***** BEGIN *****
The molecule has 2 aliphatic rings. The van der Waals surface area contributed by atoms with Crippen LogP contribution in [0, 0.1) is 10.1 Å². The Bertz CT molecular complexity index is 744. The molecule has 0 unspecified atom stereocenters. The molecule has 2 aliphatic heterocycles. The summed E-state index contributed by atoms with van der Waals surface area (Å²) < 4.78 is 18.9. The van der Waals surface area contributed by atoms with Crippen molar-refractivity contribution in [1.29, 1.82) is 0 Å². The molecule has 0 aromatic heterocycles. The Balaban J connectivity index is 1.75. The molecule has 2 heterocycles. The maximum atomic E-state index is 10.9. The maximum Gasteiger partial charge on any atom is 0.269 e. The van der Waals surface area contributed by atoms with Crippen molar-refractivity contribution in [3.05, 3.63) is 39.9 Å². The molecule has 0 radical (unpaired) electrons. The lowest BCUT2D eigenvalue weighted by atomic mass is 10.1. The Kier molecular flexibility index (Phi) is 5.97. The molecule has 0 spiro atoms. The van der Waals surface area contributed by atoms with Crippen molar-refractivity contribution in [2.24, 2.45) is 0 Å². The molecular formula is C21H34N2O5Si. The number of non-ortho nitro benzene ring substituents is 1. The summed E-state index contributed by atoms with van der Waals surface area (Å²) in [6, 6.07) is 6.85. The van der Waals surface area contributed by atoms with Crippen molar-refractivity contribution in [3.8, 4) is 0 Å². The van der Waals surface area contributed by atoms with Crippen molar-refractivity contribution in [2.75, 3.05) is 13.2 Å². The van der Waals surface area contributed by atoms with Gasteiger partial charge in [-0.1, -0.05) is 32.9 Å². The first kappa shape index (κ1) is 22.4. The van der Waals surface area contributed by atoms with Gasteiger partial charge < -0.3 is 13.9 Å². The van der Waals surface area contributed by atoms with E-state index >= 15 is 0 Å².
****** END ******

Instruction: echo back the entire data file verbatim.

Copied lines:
The molecule has 2 aliphatic rings. The van der Waals surface area contributed by atoms with Crippen LogP contribution in [0, 0.1) is 10.1 Å². The Bertz CT molecular complexity index is 744. The molecule has 0 unspecified atom stereocenters. The molecule has 2 aliphatic heterocycles. The summed E-state index contributed by atoms with van der Waals surface area (Å²) < 4.78 is 18.9. The van der Waals surface area contributed by atoms with Crippen molar-refractivity contribution in [1.29, 1.82) is 0 Å². The molecule has 0 aromatic heterocycles. The Balaban J connectivity index is 1.75. The molecule has 2 heterocycles. The maximum atomic E-state index is 10.9. The maximum Gasteiger partial charge on any atom is 0.269 e. The van der Waals surface area contributed by atoms with Crippen molar-refractivity contribution in [3.05, 3.63) is 39.9 Å². The molecule has 0 radical (unpaired) electrons. The lowest BCUT2D eigenvalue weighted by atomic mass is 10.1. The Kier molecular flexibility index (Phi) is 5.97. The molecule has 0 spiro atoms. The van der Waals surface area contributed by atoms with Crippen molar-refractivity contribution in [2.24, 2.45) is 0 Å². The molecular formula is C21H34N2O5Si. The number of non-ortho nitro benzene ring substituents is 1. The summed E-state index contributed by atoms with van der Waals surface area (Å²) in [6, 6.07) is 6.85. The van der Waals surface area contributed by atoms with Crippen molar-refractivity contribution in [3.8, 4) is 0 Å². The van der Waals surface area contributed by atoms with Crippen molar-refractivity contribution in [2.75, 3.05) is 13.2 Å². The van der Waals surface area contributed by atoms with Gasteiger partial charge in [-0.1, -0.05) is 32.9 Å². The first kappa shape index (κ1) is 22.4. The van der Waals surface area contributed by atoms with Gasteiger partial charge < -0.3 is 13.9 Å². The van der Waals surface area contributed by atoms with E-state index >= 15 is 0 Å².